The Bias Toward Marvel in Comic Book History Discussions

What agendas are they fisting in?


Although reviewing it just now, the series is imperfect.

I liked very much how the Series Outsiders (2003 2007) handled character development.

Members were Nightwing, Roy Harper, Thunder, Grace, Shift, Indigo and Jade.

The first few issue had fresh takes on Gorilla Grodd, Joker and Lex Luthor.

Since many of the team were very new, the creators could develop them as they wanted.

As such, they mainly took the time to develop each character, before getting into intimate relations, which eventually concerned
Roy Harper and Grace, Thunder and Grace, and
also Shift and Indigo.

Initial reactions changed.

This series was written when only Massachusetts allowed gay marriage and public opinion was not favorable toward GLBT.

A recent evaluation of Grace, Roy and Thunder


That article also brings up Tara and Slade. I feel like a lot of storylines end up aging poorly. I recently bought The Book “Superman the War Years 1938-1945” and my friend said that this is the only time frame where she would not like Superman.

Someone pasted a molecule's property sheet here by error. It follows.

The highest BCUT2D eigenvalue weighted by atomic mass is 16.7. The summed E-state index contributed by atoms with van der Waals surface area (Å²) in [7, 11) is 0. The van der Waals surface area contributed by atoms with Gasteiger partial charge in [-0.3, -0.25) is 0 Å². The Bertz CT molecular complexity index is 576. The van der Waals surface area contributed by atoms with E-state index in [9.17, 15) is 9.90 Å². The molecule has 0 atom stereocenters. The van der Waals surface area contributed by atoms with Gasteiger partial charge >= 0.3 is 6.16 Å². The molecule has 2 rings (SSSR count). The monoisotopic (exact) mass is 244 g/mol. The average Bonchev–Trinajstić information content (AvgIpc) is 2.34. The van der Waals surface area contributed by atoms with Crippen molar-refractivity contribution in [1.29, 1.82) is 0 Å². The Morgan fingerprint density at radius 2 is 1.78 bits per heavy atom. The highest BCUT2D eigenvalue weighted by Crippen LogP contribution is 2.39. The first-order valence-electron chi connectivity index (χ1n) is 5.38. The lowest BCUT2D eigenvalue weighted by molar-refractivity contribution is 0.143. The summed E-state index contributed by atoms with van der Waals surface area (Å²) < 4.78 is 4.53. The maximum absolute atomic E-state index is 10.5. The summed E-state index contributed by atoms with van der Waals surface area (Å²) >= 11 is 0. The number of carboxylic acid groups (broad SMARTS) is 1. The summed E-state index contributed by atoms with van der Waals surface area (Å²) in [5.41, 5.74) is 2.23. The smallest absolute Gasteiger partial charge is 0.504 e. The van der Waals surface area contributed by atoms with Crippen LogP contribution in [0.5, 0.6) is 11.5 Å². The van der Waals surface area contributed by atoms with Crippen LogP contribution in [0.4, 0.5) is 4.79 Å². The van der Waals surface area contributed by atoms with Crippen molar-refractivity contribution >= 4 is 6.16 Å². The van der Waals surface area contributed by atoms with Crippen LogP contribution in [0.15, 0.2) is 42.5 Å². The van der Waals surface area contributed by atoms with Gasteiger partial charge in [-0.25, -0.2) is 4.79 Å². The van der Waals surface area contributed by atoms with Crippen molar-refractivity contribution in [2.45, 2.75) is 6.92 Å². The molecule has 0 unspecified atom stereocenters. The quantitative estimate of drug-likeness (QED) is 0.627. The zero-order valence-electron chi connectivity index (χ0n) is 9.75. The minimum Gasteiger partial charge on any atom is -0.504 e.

Most 1940s super heroes are hard to read in large doses.

Batman stories are the best

For Superman, it is often fascinating how Jerry Siegel uses his imagination to find a story for a too powerful super hero.

As for Marston’s Wonder Woman, let’s just call it a very unique approach.

Here are some links on another creation of Jerry Siegel, the all powerful Spectre.

With his set of powers, he could end any story on page one, yet there were JSA stories that had him fight street thugs

Eventually comic sidekick Percival Popp became the lead, just like Black Canary overtook Jonny Thunder.


When you say comics aren’t for new readers, I think you’re actually not understanding the demographics. The truth is that most younger people don’t like the comic format; they’ve gotten comfortable with graphic novel format, due to manga. So DC and Marvel putting comics out that can be bundled into a graphic novel is the best way for them to get the younger readers. While I am older, I have a lot of younger friends and they almost never buy comic books off the shelf.


I was talking about floppies

I clearly said

And while trades are usually cheaper than buying all the single issues, they are still quite expensive.

Comixology has sales but that is digital.

To own 20 trades is quite a investment today.

No way are you keeping up with the hobby.


I think that’s what he was getting at.

Manga is numbered and some manga go on for over 100 volumes. I would say most go from 10-30, but I could be wrong. Manga is released weekly in magazines.

Graphic novels are usually 10$ more expensive than a manga volume, but they are also bigger in paper size, in color and more expensive paper.

I collect floppies for the variant art and I also like to collect older floppies.